Thanks, Mike. Yes, that’s a typo, should be: “the event horizon grows by a distance of Gm/2c^2.” I was astounded at the result of the this simple calculation. Why is it not in every physics textbook? It 1) adds confidence that the calculation of the Schwarzschild radius/event horizon is correct, because using a totally different approach yields the same answer, and 2) it uses conservation-of-energy to resolve the divide-by-zero conundrum. Elaborating a little: you may have read something like, “As much as 10% of the rest-mass energy of matter falling into a BH gets converted to radiant energy.” Throw 10 kg into a BH, and it only gains 9 kg, the other 1 kg being converted into radiant energy, mostly gamma and x-rays. As it nears the event horizon, it is circling at nearly the speed-of-light. But because of the effect of velocity on inertia, according to special relativity, the picture is not one of 9 kg moving at nearly c, which would have an inertia of much more 9 kg. Instead, the picture is one of an infinitesimal mass, traveling at a velocity infinitesimally less than c, having a non-infinitesimal inertia of…9 kg! The prediction is that BHs should be shaped like a ring, not a point-mass.

  4. Gordon Nanninga

    For a rotating emitter it is also possible to determine the distance by the apparent change in rotation by distance and relative motion. This takes fitting the pattern to a lot of observations and really stable time source. Having to wait half a year puts further requirements on the time source. At this distance it would probably have to be done at NIST.

  5. Mike W. Herberich

    Dear Peter, thank you for answering and elaborating. When you say "inertia" (in connection with special relativity) are you talking about m=m0*gamma, where m is any mass, m0 its rest mass and gamma=1/sqrt(1-(v^2/c^2)) ? If I get this correctly, shouldn’t that result in much more than 10% of radiation, taken from the original "slow" mass (10 kg in your example)? Accelerating whatever is left over of the mass at any time (as opposed to a moment earlier) enlarges that mass by gamma. Having reached c (at the event horizon?), there can’t be any "mass" left (which would be infinitely large anyway), meaning, that everything would have to be radiated away. Are these thoughts correct? — Also, I am constantly wondering how much of a "mass" such a speedy one could remain, as opposed to flying apart, torn to bits by acceleration and/ or tidal effects! Is it imaginable that a mass torn to tiniest bits, maybe even only of molecular size could be torn apart even further, into atoms or even constituent parts thereof? Or are even the largest gravitational/ tidal forces much too weak against electrochemical, let alone strong molecular forces?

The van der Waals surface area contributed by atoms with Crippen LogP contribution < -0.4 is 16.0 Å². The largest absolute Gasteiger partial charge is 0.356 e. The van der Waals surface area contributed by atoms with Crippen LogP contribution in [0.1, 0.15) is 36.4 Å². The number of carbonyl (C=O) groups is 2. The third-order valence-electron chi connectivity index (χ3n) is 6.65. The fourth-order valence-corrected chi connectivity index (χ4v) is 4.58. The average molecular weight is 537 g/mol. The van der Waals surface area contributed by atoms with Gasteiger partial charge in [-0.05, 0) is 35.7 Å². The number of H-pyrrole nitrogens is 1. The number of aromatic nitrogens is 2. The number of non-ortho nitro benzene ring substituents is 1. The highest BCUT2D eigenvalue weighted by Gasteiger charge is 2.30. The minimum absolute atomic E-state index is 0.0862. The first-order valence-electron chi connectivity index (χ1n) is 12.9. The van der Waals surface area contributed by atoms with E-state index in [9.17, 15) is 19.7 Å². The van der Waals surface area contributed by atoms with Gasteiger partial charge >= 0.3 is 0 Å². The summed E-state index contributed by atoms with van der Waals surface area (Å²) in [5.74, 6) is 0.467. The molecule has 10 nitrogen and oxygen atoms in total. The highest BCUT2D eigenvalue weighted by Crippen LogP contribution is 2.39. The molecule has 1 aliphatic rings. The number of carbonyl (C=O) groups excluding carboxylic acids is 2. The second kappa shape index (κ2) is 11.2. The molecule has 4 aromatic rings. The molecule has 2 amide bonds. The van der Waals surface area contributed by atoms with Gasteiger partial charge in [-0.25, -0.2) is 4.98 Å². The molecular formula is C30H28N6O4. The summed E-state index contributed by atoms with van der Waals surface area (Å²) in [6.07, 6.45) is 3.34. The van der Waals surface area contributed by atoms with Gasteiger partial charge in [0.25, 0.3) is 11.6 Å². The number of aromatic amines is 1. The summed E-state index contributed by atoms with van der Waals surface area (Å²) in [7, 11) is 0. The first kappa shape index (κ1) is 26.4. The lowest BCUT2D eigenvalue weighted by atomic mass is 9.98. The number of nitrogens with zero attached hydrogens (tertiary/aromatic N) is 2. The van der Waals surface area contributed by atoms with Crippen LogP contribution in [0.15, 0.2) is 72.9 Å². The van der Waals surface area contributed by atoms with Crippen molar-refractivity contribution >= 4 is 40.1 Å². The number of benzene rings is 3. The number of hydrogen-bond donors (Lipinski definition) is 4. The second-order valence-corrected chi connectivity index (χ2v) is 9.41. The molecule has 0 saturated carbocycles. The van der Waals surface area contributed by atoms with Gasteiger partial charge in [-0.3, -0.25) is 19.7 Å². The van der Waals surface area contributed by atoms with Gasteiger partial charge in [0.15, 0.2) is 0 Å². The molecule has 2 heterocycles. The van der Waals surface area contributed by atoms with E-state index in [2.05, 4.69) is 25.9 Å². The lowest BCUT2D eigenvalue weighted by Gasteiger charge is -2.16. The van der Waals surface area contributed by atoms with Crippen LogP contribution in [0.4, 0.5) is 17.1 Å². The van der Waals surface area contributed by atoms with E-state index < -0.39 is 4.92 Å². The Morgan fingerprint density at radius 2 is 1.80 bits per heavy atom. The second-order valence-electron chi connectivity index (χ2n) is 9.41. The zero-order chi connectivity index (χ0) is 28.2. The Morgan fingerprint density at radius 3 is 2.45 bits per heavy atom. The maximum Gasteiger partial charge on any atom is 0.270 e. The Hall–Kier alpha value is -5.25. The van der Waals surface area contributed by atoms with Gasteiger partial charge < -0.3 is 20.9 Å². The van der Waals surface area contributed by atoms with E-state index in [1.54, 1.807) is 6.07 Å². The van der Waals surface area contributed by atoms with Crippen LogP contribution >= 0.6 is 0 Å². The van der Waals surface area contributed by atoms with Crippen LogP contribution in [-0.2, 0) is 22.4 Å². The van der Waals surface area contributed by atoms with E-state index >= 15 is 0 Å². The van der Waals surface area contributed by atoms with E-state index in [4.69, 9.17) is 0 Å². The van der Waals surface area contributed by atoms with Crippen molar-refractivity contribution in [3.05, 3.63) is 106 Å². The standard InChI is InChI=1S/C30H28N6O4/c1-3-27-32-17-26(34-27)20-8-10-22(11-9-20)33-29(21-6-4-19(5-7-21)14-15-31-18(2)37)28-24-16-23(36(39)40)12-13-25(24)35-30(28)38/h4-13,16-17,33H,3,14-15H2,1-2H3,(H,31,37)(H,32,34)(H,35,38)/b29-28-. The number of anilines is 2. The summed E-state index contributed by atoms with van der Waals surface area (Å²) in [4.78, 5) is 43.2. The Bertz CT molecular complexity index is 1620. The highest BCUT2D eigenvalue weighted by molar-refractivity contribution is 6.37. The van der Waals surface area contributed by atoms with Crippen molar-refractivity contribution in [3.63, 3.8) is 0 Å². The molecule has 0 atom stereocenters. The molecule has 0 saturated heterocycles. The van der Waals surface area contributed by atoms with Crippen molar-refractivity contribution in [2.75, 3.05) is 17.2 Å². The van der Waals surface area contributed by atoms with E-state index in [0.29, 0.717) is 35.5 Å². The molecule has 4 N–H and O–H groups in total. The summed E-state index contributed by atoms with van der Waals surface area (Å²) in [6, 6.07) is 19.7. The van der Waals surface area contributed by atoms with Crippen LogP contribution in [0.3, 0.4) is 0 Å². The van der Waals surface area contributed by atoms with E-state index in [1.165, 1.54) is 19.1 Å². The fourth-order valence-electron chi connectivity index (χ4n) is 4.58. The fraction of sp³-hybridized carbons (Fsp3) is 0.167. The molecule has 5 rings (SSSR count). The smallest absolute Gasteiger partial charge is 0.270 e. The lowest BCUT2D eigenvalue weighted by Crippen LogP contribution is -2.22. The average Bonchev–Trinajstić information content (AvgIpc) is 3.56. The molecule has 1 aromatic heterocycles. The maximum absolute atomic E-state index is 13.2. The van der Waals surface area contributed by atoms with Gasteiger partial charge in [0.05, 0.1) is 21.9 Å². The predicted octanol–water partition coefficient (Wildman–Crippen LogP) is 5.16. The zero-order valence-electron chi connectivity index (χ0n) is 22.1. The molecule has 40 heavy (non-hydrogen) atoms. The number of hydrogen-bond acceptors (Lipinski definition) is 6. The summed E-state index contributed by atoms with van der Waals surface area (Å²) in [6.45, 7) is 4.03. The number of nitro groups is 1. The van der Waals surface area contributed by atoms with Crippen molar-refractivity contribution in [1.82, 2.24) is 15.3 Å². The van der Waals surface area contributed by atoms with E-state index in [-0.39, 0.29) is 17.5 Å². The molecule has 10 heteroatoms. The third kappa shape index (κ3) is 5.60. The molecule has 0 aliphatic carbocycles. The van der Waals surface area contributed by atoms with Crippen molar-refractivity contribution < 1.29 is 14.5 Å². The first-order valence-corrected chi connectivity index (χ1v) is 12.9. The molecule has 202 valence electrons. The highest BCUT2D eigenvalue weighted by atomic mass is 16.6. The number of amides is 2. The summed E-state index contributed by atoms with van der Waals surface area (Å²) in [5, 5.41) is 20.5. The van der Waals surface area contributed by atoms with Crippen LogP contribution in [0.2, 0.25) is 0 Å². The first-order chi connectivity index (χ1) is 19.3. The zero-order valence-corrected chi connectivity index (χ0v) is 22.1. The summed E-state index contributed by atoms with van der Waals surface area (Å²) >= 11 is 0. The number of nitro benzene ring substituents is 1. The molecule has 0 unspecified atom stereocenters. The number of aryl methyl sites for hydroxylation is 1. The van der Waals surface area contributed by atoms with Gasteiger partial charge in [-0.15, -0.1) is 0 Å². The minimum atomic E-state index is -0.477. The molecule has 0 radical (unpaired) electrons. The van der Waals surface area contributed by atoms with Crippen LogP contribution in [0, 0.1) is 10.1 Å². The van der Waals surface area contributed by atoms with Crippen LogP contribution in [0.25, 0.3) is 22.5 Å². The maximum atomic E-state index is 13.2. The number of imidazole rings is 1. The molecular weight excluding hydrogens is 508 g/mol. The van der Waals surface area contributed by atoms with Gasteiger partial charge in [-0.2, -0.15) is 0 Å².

6. miler

    Precisely how have you figure all of this out relating to this topic? I enjoyed scanning this, Ill must visit other pages on your own site straight away.

  7. Peter

    Great question, Mike. It’s a tricky subject. Whats glossed over in the standard picture is the source of energy. Consider our 10 kg fired as a projectile from an artillery. Imagine it is fired level, and we consider only the moment it leaves the barrel, with a velocity v. Is its inertia now greater than 10 kg by 1/sqrt(1-(v^2/c^2)? Yes, and there is no conflict with conservation-of-energy (CE), because the supply of energy was external, specifically, the powder-charge in the shell that drove it. But now let’s drop that same 10 kg from the tower of Piza. Now there is no external source of energy. Consider the moment before impact, traveling at a velocity v. Is its inertia greater than 10 kg by 1/sqrt(1-(v^2/c^2)? If so, we have a CE problem, because its kinetic and potential energy have both increased! To conserve energy, we must assume its increase in kinetic energy is offset by a loss in potential energy. The projectile has less potential energy at the bottom of the tower than at the top. Its rest-mass must be lower at the bottom. Its rest-mass has to have decreased by something like sqrt(1-(v^2/c^2). Returning to the original subject: throw 10 kg into a BH and the system’s inertia cannot increase by more than 10 kg. Therefore, the increase in kinetic energy as the material accelerates must be offset by a decrease in its potential-energy (rest-mass/inertia). And when all 10 kg of potential energy has been converted to kinetic energy, it is at the event horizon. It cannot go any faster, because doing so would violate CE.